The Establishment Of The Protectorate (Part 1) – Founding Myths

Earlier this year a series of full page colour adverts appeared in various local newspapers in which, next to a photograph of the a colonial era policeman lowering the Union Jack, it was falsely stated that: "On the 31st March 1895 the Bechuanaland territory was declared a British Protectorate following appeals made by three chiefs: Khama III, Bathoen II and Sebele I for assistance against threats of invasion"

To add to what this author and others have previously published, here it may once more be noted that the Protectorate over the southern Botswana, all the way up to the Tuli Circle, was in fact unilaterally proclaimed in London on the 27th of January 1885, being subsequently extended to the remaining northern part of the country in 1890, in each case by means of a distinctly British legislative instrument known as an Order-in-Council.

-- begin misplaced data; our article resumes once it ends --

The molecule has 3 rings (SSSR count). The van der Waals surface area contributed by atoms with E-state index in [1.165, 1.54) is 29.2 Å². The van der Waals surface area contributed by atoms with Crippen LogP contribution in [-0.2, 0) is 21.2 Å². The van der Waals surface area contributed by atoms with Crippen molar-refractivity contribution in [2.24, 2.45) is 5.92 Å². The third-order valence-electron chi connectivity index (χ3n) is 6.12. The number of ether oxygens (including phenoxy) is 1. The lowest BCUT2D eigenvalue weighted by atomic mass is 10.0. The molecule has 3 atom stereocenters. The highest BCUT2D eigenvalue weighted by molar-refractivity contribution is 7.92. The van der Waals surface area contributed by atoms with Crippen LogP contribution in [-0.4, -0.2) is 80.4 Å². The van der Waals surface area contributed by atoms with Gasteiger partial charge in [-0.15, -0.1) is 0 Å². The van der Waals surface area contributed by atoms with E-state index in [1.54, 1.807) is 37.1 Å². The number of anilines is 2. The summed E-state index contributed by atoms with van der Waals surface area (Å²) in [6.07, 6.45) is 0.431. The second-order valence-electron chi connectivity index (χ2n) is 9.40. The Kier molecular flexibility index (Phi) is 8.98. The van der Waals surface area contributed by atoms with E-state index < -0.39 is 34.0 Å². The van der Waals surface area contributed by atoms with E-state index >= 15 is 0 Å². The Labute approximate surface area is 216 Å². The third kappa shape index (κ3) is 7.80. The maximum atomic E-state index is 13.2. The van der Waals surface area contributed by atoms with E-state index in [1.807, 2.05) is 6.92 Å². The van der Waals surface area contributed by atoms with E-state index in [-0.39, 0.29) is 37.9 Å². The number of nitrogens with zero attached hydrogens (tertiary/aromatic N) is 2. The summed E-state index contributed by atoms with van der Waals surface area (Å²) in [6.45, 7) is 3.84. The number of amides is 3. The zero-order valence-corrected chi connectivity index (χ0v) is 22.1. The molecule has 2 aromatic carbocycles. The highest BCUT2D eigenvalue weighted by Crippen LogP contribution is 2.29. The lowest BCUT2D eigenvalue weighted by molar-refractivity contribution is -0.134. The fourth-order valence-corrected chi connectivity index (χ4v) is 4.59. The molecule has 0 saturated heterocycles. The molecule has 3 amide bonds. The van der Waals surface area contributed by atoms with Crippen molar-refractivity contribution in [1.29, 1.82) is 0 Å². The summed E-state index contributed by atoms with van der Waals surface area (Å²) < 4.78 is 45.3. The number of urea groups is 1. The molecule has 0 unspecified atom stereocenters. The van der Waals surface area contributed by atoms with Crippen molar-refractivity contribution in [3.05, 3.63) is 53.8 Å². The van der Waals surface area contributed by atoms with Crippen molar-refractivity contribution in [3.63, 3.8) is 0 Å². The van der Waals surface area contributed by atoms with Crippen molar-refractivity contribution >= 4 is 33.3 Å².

At the time no local Dikgosi had appealed to the British for assistance. The direct motive for the January 1885 Order in Council was rather to preclude the probability of the territory otherwise falling under the Germans, who in 1884 had occupied much of neighbouring South-West Africa (Namibia). The establishment of the Bechuanaland Protectorate was thus part of the wider late nineteenth century scramble for Africa.

Editor's Comment
Are police trigger-happy?

Unfortunately, that day turned sour for those who were shopping at Sefalana Cash and Carry in Gaborone West Industrial.The exchange of fire that ensued between members of the Botswana Police Service (BPS) and robbers who had allegedly robbed a G4S cash-in-transit vehicle left two civilians dead, three robbers struck down, and an undisclosed number of citizens wounded.One deceased civilian is reportedly an employee of the Citizen Entrepreneurial...

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